Absolutely. There was another, similar round of $75 million that [the Georgia Regional Transportation Authority] oversaw, and we got how many million of that? The legislation is pretty silent on how the decision is made to select the projects. That will come up. The agency that oversees it will probably involve GRTA staff. And when we understand how projects will be rated, then we’ll put our best projects forward, and I’m confident we’ll get a piece of that. I think a lot of people, including myself, hope the state is able to maintain that level of investment going forward.

Speaking of regional projects, you’ve overseen transit systems in Connecticut and Boston. With that perspective, when it comes to expansion, do you see any unique obstacles in Atlanta?
No. Every region is just different. I don’t see that as an obstacle. What’s tremendous about the metro Atlanta region is that Fulton, City of Atlanta, DeKalb, and now Clayton County have decided locally to invest a 1 percent sales tax, and the City of Atlanta has added a half-cent sales tax on top of that, to fund transit and transit expansion. That’s different than the model in Connecticut and Boston, where things are done by the state, not by local communities voting to opt in. We’ve got a tremendous value of counties and cities making a local decision to invest in transit, and I think that’s critically important.

Beyond these funding sources, are there any unique advantages in Atlanta?
I think that’s it. People are going to make a decision: Do we value an investment in transit? And what you see around the country is typically significant local support when a referendum gets in front of voters for transportation projects, whether it’s [public] transit or highways. The vast majority of time, those things pass overwhelmingly. I think at the end of the day, we’re going to be a better region because of that tool that these counties have.

On that note, are you optimistic that this idea of a Gwinnett heavy rail line will come to fruition soon?
I’m not going to prognosticate on what mode people are going to want. What we’re committed to do is work closely with Gwinnett, Cobb, the folks who are already in the MARTA district, to use the expertise of MARTA to come up with a solution that meets the transportation needs that the folks in the county can get broad support [for]. We will be an authority, a partner in helping those decisions are made thoughtfully.

Switching topics: mixed-use hubs of apartments, shops, and mini parks are sprouting up from formerly underused MARTA parking lots across town. What’s your assessment of how MARTA’s venture into transit-oriented development (TOD) on a widespread basis is going?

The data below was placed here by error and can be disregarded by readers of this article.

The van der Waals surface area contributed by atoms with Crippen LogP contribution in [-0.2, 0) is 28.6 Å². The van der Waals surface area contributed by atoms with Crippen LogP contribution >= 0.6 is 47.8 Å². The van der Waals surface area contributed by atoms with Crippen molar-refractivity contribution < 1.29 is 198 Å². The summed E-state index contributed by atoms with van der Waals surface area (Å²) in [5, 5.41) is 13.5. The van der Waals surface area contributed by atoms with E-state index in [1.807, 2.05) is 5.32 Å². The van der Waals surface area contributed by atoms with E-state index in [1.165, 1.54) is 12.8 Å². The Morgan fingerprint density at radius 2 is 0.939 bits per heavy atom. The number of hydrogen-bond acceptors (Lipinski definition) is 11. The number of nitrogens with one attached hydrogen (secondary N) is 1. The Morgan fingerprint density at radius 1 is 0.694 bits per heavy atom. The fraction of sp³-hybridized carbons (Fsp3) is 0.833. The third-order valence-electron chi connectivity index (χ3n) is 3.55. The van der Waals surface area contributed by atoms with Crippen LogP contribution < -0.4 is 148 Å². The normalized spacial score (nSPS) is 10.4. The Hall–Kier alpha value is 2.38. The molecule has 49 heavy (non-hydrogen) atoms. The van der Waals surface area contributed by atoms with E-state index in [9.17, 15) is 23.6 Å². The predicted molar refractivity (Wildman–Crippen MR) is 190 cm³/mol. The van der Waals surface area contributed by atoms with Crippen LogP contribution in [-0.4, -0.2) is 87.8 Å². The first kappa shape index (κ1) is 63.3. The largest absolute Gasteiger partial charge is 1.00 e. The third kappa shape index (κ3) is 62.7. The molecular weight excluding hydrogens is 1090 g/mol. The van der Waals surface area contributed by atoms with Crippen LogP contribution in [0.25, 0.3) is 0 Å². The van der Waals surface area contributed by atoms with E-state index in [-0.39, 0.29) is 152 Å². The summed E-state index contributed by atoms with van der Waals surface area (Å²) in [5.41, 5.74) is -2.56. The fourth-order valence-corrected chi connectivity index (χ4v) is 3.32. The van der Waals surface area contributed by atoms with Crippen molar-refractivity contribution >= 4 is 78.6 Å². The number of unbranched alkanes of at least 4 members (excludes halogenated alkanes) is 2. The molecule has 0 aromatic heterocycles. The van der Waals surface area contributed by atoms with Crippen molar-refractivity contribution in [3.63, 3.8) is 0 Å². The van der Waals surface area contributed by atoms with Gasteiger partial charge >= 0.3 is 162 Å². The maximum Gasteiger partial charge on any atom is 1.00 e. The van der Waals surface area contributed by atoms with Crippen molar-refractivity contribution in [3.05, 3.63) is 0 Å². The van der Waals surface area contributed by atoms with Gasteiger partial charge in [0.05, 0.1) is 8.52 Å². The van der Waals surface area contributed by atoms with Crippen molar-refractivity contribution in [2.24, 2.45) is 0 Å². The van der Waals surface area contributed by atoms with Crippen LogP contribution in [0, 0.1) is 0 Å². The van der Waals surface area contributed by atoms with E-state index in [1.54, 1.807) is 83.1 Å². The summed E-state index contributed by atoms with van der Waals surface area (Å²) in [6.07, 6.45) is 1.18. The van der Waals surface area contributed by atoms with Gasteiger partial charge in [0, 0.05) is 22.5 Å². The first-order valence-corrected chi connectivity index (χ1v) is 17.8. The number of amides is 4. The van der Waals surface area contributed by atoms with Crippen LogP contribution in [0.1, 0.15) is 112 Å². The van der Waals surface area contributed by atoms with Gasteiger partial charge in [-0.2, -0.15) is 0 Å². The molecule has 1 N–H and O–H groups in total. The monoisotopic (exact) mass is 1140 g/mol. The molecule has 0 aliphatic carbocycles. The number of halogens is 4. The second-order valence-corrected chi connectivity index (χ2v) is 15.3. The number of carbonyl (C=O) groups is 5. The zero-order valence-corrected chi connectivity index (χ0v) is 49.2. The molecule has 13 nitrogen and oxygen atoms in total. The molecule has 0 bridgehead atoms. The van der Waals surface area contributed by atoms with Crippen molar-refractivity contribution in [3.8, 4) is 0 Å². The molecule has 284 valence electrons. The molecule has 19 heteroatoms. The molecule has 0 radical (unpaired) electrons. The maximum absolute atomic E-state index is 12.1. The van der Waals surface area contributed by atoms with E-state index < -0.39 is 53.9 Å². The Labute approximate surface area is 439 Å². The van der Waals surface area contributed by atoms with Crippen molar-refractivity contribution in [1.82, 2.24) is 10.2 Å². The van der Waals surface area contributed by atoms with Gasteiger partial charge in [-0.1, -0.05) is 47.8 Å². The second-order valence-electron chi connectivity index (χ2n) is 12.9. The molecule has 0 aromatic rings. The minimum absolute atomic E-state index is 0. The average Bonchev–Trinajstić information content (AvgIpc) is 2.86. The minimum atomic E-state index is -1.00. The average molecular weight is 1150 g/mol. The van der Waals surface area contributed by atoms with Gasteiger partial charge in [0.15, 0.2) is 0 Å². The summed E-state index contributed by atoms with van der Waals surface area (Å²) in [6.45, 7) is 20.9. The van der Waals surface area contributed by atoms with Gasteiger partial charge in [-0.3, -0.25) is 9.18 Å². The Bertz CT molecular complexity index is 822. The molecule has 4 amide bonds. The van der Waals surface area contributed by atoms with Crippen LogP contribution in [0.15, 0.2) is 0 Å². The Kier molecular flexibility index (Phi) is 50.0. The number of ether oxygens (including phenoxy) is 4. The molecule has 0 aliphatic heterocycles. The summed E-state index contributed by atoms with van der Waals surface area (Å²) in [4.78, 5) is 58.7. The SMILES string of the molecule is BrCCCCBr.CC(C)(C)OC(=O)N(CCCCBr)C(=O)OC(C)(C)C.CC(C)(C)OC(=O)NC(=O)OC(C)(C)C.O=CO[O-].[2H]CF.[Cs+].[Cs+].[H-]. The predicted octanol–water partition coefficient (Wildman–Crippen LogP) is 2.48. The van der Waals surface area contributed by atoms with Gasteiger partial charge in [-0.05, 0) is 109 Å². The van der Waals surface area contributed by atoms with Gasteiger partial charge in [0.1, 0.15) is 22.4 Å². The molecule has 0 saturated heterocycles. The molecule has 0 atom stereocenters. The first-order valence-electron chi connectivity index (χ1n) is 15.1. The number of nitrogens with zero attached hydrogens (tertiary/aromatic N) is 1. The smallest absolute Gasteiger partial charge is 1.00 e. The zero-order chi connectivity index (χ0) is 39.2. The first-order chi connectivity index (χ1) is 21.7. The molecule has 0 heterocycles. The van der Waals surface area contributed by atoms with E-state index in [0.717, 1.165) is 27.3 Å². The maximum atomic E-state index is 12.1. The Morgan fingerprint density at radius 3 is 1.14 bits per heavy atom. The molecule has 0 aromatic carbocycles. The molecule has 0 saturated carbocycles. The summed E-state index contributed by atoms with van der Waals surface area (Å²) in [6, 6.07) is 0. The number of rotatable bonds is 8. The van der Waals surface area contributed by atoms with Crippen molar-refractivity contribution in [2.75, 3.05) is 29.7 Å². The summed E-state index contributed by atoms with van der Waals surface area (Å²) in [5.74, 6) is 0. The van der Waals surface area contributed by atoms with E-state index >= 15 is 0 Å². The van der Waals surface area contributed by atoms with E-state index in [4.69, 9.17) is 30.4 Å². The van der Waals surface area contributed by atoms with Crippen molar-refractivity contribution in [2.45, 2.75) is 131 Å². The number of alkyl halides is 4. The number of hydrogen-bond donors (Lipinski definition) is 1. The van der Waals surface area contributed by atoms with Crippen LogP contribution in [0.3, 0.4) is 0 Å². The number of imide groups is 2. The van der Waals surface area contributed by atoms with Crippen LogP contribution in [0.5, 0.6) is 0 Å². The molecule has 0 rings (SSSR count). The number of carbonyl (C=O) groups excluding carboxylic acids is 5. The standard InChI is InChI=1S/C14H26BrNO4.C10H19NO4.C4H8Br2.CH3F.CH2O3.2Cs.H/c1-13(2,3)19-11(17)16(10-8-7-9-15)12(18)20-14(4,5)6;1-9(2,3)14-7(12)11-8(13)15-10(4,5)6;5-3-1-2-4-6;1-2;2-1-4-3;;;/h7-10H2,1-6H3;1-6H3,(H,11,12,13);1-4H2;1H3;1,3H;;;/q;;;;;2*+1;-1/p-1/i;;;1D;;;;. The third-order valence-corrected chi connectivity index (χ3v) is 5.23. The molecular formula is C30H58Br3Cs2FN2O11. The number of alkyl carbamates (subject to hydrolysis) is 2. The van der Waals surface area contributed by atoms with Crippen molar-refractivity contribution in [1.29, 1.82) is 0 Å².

I think it’s going phenomenally. I think under [Keith Parker’s] leadership, and I’m prepared to continue that, that MARTA has really turned a corner in working with—in a thoughtful way—communities and developers to come up with transit-oriented development scenarios and opportunities. But also, just working with corporations like State Farm and others who just want to connect to MARTA and [helping them] find ways to do it. But sitting here in my office at Lindbergh, I’m looking out over a TOD that has flourished over decades. While the focus is on delivering these projects throughout the system, MARTA’s got a long history of being successful around TOD, and that’s going to continue.

Are you optimistic to see these ventures in areas of Atlanta that haven’t seen as much investment recently but have MARTA stations, such as Oakland City?
Absolutely. I think that throughout the MARTA service area, we’re going to work with communities to provide TOD opportunities that are respectful of the community. And in many cases, I think there’s a great link between affordable housing and TOD opportunities. I know [Mayor Keisha Lance Bottoms] is focused on affordable housing as a really important piece of making sure that this city continues to be competitive. I think we’re well prepared to be partners in helping her deliver that where we touch the city, which is pretty expansive.

What could TODs look like outside the urban core? Do you see this concept spreading father out, eventually?
Oh, yeah. It needs to fit the community that it serves. So a TOD in Doraville is going to be different than a TOD at Five Points. It’s going to be about us working with that local community, the county, to make sure zoning is right and that the development fits.

Are you optimistic we’ll see sky-rises jutting above MARTA stations in areas that are really dense anytime soon?
Well, I think that would be really cool. Obviously, it’s about permitting and what [high-rises] look like. I think there’s some stations in Atlanta where there’s great potential opportunities, and we’re going to continue to work with the city and developers to find those right solutions.

We’ve heard a lot about MARTA’s financial turnaround in the past few years. But how would you say public perception of MARTA has changed in Atlanta and beyond?
I think the board of directors, and my predecessor, and the staff here have done a phenomenal job in changing the brand of MARTA. If you look at how the media reports MARTA, it’s generally highly positive around the things that we’re doing. I think all those things play into the success of the legislature and being able to pass regional governance. The sense and the reality that MARTA is a well-run business and that it’s a tremendous asset.

Looking into the crystal ball a little bit, how do you think MARTA of 2025 or 2030 will be different? Will parking lots be obsolete? Any other significant changes?
By that time, we’re going to have new rail cars, which will be tremendous not only to the people who ride in them, but they’ll have better reliability and a lower cost to maintain. I think as we look out, there’s going to be a lot of success around counties investing in transit, so the network’s going to get bigger over time.

Look at cities across the world and [you’ll see] congestion is tied to economic vitality. And when you look at the economically vitality of metro Atlanta, it’s moving in an extremely positive direction, so the need for transit and other transportation options is going to become more and more critical.

I don’t know about you, but I still plan on probably owning a car in 2025. I don’t know if I’ll be driving it to work every day. Probably not, but I think that parking lots are still going to be needed, and probably more parking lots [will be necessary]. You know, as the network gets bigger, ridership is going to grow, and making sure that it’s accessible is going to be critically important.